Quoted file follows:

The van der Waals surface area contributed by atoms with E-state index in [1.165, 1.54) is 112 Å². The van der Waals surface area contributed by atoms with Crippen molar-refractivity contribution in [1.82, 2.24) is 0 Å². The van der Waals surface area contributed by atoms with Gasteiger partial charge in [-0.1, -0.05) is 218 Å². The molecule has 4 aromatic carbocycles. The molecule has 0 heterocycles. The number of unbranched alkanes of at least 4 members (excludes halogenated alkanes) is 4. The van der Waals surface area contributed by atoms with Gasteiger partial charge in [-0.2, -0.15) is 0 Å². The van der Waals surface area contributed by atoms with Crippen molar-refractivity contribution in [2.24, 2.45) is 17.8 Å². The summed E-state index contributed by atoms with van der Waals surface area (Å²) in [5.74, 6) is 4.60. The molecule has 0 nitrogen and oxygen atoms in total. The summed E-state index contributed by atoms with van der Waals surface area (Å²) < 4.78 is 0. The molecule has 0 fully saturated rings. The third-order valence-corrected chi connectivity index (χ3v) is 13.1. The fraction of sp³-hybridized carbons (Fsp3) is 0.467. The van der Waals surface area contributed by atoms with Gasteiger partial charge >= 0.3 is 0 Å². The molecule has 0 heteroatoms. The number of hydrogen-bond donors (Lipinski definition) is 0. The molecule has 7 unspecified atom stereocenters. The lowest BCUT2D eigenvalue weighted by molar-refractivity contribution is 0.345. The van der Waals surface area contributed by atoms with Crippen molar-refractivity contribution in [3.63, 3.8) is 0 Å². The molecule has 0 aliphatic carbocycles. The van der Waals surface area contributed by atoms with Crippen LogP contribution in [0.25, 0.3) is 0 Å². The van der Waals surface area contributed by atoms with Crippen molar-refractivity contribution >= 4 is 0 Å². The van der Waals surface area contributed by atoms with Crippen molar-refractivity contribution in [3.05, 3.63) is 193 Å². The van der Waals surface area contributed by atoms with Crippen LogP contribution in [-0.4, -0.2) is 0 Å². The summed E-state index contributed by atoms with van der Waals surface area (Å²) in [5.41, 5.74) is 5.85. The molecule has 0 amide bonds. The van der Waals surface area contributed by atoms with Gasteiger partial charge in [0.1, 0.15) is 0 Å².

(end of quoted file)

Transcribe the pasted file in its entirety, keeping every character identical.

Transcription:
The van der Waals surface area contributed by atoms with E-state index in [1.165, 1.54) is 112 Å². The van der Waals surface area contributed by atoms with Crippen molar-refractivity contribution in [1.82, 2.24) is 0 Å². The van der Waals surface area contributed by atoms with Gasteiger partial charge in [-0.1, -0.05) is 218 Å². The molecule has 4 aromatic carbocycles. The molecule has 0 heterocycles. The number of unbranched alkanes of at least 4 members (excludes halogenated alkanes) is 4. The van der Waals surface area contributed by atoms with Gasteiger partial charge in [-0.2, -0.15) is 0 Å². The van der Waals surface area contributed by atoms with Crippen molar-refractivity contribution in [2.24, 2.45) is 17.8 Å². The summed E-state index contributed by atoms with van der Waals surface area (Å²) in [5.74, 6) is 4.60. The molecule has 0 nitrogen and oxygen atoms in total. The summed E-state index contributed by atoms with van der Waals surface area (Å²) < 4.78 is 0. The molecule has 0 fully saturated rings. The third-order valence-corrected chi connectivity index (χ3v) is 13.1. The fraction of sp³-hybridized carbons (Fsp3) is 0.467. The van der Waals surface area contributed by atoms with Gasteiger partial charge >= 0.3 is 0 Å². The molecule has 0 heteroatoms. The number of hydrogen-bond donors (Lipinski definition) is 0. The molecule has 7 unspecified atom stereocenters. The lowest BCUT2D eigenvalue weighted by molar-refractivity contribution is 0.345. The van der Waals surface area contributed by atoms with Crippen molar-refractivity contribution in [3.63, 3.8) is 0 Å². The molecule has 0 aliphatic carbocycles. The van der Waals surface area contributed by atoms with Crippen LogP contribution in [0.25, 0.3) is 0 Å². The van der Waals surface area contributed by atoms with Crippen molar-refractivity contribution >= 4 is 0 Å². The van der Waals surface area contributed by atoms with Crippen molar-refractivity contribution in [3.05, 3.63) is 193 Å². The van der Waals surface area contributed by atoms with Crippen LogP contribution in [-0.4, -0.2) is 0 Å². The summed E-state index contributed by atoms with van der Waals surface area (Å²) in [5.41, 5.74) is 5.85. The molecule has 0 amide bonds. The van der Waals surface area contributed by atoms with Gasteiger partial charge in [0.1, 0.15) is 0 Å².